Dr. Ashley Oliphant, associate professor of English and director of the Francis Center for Servant Leadership, has been selected by North Carolina Campus Compact as an Engaged Faculty Scholar. The distinction comes through a new program that provides resources and support to individual faculty members who will carry out research, scholarship and consulting to deepen campus-community engagement.
During her one-year term as Engaged Faculty Scholar, Dr. Oliphant will fill a dual role: leading a project at Pfeiffer and serving as a consultant to support faculty engagement at another institution in the Campus Compact network.
At Pfeiffer, Dr.Oliphant will restructure the first course of the first-year writing sequence (Introduction to College Writing) to include a significant service-learning component requiring real-world writing grounded in sustained direct service. The first-year “Pfeiffer Journey” seminars will provide the space for the service, the Francis Center for Servant Leadership will offer logistical and financial support, and English Department faculty will facilitate the reflections, writing and grading of the program. These experiences may also be connected to Pfeiffer’s growing living-learning community program.
A service-learning practitioner for more than a decade, Dr. Oliphant has directed the Francis Center for the past six years. She has used her first-year writing courses to explore a series of diverse themes, including animal welfare, advocacy and mentoring. She was the institutional writer for Pfeiffer’s latest Carnegie reclassification and the university’s applications to the President’s Higher Education Community Service Honor Roll. Before coming to Pfeiffer, Dr. Oliphant was a teaching assistant at the University of North Carolina at Charlotte and at University of North Carolina at Greensboro, where she received her doctorate in 2007.
Dr. Oliphant is one of two Engaged Faculty Scholars in 2015-16, along with Dr. Annie Jonas, chair of the Education Department at Warren Wilson College. They were selected from a strong pool of faculty applicants from across the statewide network. In August the Compact will identify the campuses where the scholars will serve as faculty engagement consultants.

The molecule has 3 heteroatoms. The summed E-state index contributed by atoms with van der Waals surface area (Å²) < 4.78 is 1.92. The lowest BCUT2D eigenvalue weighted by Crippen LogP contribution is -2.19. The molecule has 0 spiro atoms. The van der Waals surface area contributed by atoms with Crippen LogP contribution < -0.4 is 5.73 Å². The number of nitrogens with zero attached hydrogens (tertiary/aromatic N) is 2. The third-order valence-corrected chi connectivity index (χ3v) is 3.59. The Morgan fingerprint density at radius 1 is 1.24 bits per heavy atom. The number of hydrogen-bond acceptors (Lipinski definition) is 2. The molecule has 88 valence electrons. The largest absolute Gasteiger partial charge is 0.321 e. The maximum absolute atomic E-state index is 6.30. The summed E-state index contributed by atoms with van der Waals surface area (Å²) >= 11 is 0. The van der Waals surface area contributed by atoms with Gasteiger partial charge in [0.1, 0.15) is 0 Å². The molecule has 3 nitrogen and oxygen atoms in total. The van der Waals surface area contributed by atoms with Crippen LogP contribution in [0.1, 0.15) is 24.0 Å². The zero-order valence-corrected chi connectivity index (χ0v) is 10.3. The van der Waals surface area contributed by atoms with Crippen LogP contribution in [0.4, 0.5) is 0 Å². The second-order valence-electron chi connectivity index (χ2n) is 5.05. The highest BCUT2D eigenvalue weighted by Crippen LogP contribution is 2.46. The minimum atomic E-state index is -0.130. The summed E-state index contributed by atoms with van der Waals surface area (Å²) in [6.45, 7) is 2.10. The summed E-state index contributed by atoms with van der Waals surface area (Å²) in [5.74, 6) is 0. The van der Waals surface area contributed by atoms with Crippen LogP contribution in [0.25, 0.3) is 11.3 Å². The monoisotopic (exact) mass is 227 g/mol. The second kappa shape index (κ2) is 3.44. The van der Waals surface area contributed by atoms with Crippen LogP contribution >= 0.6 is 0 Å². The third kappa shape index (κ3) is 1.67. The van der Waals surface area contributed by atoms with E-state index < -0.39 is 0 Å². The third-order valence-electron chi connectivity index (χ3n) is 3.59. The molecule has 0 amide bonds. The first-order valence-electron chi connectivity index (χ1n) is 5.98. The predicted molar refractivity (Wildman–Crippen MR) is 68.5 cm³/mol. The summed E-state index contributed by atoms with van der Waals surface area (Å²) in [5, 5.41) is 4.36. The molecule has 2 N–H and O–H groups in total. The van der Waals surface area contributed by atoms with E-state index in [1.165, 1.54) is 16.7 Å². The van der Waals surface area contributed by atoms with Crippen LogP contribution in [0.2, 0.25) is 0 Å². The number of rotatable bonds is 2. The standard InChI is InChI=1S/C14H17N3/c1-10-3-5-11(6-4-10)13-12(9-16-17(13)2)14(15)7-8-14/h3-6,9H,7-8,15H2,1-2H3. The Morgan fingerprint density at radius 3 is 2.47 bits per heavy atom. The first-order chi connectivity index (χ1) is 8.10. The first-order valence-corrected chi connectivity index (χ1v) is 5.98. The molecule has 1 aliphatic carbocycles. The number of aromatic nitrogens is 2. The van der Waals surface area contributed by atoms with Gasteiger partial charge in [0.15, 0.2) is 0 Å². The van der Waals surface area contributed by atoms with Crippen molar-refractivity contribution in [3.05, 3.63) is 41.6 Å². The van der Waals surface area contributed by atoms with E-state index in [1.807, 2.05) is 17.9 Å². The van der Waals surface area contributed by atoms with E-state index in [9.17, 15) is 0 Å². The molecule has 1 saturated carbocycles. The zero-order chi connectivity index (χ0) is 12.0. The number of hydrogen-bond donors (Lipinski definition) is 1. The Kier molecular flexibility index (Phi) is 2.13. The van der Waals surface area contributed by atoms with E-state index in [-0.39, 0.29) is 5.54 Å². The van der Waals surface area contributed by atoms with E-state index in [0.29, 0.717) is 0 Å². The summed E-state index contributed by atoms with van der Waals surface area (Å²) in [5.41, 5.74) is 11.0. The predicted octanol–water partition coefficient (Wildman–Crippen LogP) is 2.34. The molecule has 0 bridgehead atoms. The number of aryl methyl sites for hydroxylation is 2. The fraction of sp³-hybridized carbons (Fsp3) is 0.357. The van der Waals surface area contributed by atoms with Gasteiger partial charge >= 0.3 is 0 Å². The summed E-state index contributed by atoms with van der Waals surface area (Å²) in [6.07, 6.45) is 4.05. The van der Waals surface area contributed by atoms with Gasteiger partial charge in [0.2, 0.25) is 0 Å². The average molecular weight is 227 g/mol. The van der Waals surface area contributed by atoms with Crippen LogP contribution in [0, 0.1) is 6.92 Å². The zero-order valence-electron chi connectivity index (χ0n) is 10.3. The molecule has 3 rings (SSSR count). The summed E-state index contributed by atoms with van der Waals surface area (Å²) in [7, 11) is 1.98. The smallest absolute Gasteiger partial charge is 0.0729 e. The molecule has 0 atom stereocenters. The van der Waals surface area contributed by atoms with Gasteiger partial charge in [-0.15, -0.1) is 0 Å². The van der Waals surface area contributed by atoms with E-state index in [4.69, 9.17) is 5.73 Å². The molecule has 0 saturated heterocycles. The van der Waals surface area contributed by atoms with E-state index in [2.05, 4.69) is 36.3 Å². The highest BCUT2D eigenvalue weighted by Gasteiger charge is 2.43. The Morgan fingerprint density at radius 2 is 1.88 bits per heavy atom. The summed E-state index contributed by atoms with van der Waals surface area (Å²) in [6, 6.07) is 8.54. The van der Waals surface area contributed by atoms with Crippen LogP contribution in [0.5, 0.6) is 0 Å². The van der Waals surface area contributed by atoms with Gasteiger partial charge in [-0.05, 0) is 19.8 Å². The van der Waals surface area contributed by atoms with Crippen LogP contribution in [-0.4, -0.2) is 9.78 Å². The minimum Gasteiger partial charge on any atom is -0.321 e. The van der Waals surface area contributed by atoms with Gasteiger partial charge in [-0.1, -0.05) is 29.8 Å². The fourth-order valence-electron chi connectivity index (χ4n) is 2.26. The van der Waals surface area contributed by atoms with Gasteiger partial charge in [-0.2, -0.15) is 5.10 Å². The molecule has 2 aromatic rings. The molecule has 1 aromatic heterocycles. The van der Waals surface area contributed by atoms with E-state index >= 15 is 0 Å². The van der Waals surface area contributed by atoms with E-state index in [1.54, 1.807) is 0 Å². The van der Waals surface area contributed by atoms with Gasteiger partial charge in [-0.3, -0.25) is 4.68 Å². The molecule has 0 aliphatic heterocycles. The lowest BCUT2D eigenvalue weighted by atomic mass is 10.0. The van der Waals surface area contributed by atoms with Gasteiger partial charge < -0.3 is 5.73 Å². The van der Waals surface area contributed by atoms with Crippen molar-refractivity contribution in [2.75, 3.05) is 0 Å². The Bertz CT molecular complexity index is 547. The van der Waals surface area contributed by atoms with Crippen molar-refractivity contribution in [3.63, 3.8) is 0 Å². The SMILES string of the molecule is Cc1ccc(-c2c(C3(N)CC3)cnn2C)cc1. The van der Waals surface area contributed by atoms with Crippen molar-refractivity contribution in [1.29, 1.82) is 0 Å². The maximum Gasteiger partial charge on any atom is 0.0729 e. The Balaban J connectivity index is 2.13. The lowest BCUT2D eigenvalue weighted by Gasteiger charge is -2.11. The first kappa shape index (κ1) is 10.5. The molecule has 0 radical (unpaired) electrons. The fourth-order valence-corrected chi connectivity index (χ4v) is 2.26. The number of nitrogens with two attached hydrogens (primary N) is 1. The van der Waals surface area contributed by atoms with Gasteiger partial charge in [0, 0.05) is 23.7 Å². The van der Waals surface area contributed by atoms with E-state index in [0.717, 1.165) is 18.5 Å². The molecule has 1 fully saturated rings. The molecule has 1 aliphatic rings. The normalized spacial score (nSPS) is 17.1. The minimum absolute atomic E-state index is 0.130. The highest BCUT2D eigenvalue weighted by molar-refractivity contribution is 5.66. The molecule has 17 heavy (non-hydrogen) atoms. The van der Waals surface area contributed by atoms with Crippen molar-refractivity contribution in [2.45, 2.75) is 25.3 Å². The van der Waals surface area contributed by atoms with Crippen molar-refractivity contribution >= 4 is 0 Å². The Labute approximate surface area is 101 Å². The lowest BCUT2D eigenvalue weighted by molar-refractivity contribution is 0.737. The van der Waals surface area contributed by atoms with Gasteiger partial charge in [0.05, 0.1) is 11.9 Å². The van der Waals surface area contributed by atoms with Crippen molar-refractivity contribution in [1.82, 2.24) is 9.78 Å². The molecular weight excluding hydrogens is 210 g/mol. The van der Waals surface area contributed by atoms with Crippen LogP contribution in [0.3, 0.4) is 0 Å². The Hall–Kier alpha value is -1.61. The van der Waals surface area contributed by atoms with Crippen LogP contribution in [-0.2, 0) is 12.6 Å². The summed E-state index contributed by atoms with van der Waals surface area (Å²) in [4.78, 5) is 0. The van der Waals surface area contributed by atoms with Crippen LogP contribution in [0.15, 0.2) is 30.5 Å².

North Carolina Campus Compact Executive Director Leslie Garvin conceived the new scholars program as a way to support outstanding faculty and encourage them to share their service-learning expertise.
“Over the years, we’ve learned so much about the great research and programs our faculty are engaged in,” Garvin says. “We wanted to provide a new opportunity for them both to deepen their engagement but also strengthen our network.”
The Engaged Faculty Scholars receive a stipend and professional development package valued at $2500, and host institutions are encouraged to provide additional support or course release. In addition to their proposed project and consulting work, the scholars will have opportunities to share their research at the network’s annual Pathways to Achieving Civic Engagement (PACE) Conference for faculty and to submit work for publication in the Compact’s online peer-reviewed journal Partnerships.
Started in 2002 and hosted by Elon University, North Carolina Campus Compact builds the capacity of colleges and universities to produce civically-engaged graduates and strengthen communities. The statewide network is one of 34 state and regional affiliates of national Campus Compact, which claims over 1,200 member campuses.